Supreme Court refers poll date case to lower court

November 15, 2011 3:43 pm


Supreme Court judges Njoki Ndung'u and Jackton Ojwang/MUTHONI NJUKI
NAIROBI, Kenya, Nov 15 – The Supreme Court has declined to give directions on the date of the next General Election and referred the matter to the High Court.

The full bench of the court presided over by Chief Justice Willy Mutunga directed that the cases proceed before the Constitutional Human Rights Division of the High Court.

In reading the ruling, the CJ said the Supreme Court as the ultimate interpreter of the constitution would protect and reinforce the conferment of first instance jurisdiction upon the High Court.

“In this case, the matter over which an advisory opinion is being sought is already in the High Court.”

The now defunct Interim Independent Electoral Commission had gone to the Supreme Court seeking an advisory opinion interpreting articles 101, 136(2) (a) 177(1) (a) and 180(1) (all dealing with the general elections of President, Members of the National Assembly, the Senate, Governors and members of the County Assemblies) and a further opinion as to when the next general election should be held.

Kilome MP Harun Mwau and lawyer Mugambi Imanyara had filed petitions in the High Court seeking a determination of the date of the next polls, but were forced to wait for the outcome of the same application filed by the Interim Independent Electoral Commission before the Supreme Court.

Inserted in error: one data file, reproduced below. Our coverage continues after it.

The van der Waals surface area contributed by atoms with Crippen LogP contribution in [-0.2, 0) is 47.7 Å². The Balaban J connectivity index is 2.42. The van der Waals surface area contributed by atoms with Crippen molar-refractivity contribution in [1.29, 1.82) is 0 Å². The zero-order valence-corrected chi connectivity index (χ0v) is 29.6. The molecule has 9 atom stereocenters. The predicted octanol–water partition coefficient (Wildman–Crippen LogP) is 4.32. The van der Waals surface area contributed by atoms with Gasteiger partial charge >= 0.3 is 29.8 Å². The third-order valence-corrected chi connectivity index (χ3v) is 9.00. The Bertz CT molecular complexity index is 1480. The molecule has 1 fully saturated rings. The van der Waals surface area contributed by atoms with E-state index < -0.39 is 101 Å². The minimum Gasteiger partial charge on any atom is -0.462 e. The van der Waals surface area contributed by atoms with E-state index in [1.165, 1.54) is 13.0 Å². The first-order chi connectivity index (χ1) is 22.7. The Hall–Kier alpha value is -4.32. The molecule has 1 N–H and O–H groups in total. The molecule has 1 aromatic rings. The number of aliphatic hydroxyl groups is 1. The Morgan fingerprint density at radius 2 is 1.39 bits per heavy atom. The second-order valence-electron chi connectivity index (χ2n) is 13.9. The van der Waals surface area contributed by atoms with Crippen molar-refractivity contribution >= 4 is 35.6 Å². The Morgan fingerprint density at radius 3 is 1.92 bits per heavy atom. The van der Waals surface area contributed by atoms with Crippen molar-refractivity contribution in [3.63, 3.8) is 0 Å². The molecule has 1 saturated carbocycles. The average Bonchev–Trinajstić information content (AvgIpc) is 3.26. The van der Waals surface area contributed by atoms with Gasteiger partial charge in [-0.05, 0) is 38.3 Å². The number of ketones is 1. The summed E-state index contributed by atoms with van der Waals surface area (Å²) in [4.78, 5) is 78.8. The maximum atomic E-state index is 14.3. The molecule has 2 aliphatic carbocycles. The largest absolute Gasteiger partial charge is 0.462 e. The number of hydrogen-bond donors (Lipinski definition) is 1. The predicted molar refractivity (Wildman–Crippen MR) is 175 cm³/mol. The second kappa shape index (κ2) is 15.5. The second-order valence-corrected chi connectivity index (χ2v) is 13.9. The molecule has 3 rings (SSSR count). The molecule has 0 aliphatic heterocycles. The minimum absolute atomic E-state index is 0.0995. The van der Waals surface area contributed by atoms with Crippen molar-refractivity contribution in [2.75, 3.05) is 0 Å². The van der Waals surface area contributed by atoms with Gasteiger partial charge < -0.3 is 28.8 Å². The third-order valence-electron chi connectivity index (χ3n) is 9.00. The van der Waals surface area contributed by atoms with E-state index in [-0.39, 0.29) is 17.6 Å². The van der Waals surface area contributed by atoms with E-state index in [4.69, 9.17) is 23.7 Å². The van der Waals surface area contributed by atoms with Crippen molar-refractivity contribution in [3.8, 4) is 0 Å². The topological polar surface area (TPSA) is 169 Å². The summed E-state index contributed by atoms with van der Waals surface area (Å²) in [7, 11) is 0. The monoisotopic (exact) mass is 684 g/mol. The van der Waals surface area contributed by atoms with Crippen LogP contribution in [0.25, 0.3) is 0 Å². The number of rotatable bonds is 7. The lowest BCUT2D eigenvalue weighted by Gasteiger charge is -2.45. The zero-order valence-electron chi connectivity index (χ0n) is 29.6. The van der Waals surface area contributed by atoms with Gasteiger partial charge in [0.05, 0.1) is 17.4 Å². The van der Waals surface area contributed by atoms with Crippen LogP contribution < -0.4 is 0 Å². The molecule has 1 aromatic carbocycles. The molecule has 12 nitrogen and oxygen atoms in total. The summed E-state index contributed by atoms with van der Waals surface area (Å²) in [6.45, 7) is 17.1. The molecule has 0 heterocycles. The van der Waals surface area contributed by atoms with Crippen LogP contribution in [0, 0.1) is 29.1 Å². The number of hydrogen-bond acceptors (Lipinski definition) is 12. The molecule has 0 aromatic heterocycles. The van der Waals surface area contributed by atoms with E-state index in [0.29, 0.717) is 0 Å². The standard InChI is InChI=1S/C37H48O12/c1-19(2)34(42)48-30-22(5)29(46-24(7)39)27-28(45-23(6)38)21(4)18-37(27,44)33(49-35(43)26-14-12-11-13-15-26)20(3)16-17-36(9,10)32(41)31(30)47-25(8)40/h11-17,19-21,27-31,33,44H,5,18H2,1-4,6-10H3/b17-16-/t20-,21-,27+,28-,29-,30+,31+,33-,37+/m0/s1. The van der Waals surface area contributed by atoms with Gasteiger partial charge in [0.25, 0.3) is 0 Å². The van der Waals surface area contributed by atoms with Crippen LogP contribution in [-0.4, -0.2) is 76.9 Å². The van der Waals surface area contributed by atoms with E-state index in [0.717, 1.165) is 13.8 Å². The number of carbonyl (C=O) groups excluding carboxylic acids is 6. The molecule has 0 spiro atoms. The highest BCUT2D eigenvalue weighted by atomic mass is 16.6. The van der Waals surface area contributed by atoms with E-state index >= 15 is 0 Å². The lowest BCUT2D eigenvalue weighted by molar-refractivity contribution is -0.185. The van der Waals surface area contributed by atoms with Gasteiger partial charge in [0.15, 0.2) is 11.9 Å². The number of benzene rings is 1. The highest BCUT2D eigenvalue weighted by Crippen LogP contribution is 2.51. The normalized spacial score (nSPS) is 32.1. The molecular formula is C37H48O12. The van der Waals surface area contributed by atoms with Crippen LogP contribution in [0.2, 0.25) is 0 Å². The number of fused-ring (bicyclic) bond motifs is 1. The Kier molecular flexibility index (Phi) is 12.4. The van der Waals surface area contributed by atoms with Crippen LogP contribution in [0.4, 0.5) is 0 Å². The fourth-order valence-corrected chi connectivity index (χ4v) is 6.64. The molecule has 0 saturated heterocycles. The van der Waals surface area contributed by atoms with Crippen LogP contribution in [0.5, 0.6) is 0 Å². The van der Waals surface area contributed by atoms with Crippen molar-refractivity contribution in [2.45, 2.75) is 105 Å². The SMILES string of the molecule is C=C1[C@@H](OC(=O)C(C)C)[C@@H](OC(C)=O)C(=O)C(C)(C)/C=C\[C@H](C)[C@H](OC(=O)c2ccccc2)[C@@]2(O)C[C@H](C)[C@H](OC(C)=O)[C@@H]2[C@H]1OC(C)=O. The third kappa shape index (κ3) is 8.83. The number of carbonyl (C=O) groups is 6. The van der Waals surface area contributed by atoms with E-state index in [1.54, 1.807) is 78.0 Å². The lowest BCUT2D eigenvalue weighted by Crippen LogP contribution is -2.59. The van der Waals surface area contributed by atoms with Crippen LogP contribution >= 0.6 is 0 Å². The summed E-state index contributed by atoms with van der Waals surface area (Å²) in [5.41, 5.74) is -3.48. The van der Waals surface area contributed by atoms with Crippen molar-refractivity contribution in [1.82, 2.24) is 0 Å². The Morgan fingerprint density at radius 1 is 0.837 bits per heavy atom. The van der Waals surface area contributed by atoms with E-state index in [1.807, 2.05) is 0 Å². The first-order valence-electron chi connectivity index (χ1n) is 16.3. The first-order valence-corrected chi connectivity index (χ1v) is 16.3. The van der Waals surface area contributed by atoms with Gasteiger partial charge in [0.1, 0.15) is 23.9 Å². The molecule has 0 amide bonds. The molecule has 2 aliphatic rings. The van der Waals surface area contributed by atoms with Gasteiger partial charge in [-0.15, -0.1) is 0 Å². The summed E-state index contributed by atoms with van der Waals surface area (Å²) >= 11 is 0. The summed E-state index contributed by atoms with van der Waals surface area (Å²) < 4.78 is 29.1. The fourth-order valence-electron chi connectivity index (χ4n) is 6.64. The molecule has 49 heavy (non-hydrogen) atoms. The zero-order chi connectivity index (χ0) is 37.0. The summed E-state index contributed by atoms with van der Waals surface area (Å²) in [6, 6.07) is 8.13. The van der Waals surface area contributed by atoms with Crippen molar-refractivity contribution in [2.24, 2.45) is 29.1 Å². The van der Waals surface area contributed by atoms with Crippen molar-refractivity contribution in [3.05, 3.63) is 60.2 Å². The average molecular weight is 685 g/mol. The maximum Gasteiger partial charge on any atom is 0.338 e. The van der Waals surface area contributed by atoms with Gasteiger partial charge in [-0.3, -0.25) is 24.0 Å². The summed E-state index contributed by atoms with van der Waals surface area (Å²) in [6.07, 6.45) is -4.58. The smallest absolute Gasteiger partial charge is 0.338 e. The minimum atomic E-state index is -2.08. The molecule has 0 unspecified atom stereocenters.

The office of the Attorney General through Deputy Solicitor General Muthoni Kimani and lawyer Ian Maina (acting for Mwau) both presented objections on the ability of the Supreme Court to determine the matter.

Both argued that the function of interpreting the constitution was the preserve of the High Court and the Supreme Court would prejudice the proceedings already in the High Court if it ruled on the matter.

Kimani argued that the Supreme Court did not have the jurisdiction to hear and give an opinion on the matter as the as the opinion was not going to settle a dispute or cause any sort of action to be taken on the petitions already in the High Court.

In the ruling however, Mutunga said that the court had the jurisdiction on the matter but declined to give the opinion and the withheld the reasons for the decision.

“We decline to exercise our discretion to give such an opinion with regard to the date of the next general and reserve our reasons which will be given in a ruling upon notice to the parties,” said Mutunga.

He further directed that the hearings and determination of the two petitions in the High Court be fast tracked and listed for mentions and directions on November 18.

The petitions, Mutunga directed, should be heard on priority and on a day to day basis as the judiciary moves to play its part in clearing the way for preparations for the polls.



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